The Matrix and Critical Consciousness
Paidea, Greek for "critical consciousness," is perhaps the most important thing an educator can instill in students, Princeton scholar and Matrix film trilogy actor Cornel West told a rapt crowd at Columbia University's Miller Theater.
West shared his insights about race, society and film on March 26 in a program entitled "Film & Education: The Matrix of the Possible." The Matrix, he said, is about learning to hold yourself accountable.
The evening was produced by the Film & Education Research Academy (FERA), and featured West in a dialogue with TC doctoral student Kelvin Sealey. FERA, a research, publishing and teaching project within the Center for Educational Outreach and Innovation, was founded by Sealey and John Broughton, Associate Professor of Psychology and Education.
In addition to talking about paidea and the idea he attributes to Brazilian educator Paolo Freire of the "conscientization" of students, West lodged his views on a range of topics, with clips selected by Sealey from seminal Hollywood films-including Network (1976), Dr. Strangelove (1964) and Bullworth (1998)-acting as visual touchstones throughout the discussion. After their dialogue, Sealey and West fielded questions from the audience.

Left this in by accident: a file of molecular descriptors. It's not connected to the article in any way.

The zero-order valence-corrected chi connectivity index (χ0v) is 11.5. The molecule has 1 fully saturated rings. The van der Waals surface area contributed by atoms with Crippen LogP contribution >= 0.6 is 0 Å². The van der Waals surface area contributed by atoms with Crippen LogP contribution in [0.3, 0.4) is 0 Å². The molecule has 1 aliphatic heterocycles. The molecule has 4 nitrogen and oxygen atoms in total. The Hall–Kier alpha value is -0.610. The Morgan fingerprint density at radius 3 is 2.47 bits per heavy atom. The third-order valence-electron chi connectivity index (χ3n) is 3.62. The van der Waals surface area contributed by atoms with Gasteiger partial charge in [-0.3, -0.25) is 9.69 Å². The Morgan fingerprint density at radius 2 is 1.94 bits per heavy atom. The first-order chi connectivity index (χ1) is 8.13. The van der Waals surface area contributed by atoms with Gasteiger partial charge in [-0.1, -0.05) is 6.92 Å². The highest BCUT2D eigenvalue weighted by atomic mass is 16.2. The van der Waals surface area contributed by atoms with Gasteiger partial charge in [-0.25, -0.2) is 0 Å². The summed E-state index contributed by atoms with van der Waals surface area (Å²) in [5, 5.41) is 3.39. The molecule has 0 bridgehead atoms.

West eagerly discussed Mel Gibson's controversial The Passion of The Christ, which he described as "Rambo on the cross." He also expounded on the much-debated idea of cultural responsibility in the context of that film and criticism levied against it for being anti-Semitic. West, though he had not seen the film, viewed it as having failed to recognize the responsibility of the imperial elite, in this case the Roman Empire, for the death of Jesus. The metaphor, he argued, applies to modern society, especially in America, where there is scant acknowledgment of the influence our own elite class has over society.
"The Matrix of the Possible: A Conversation with Cornel West" with Multimedia (Inside TC Newsletter, April 2004)previous page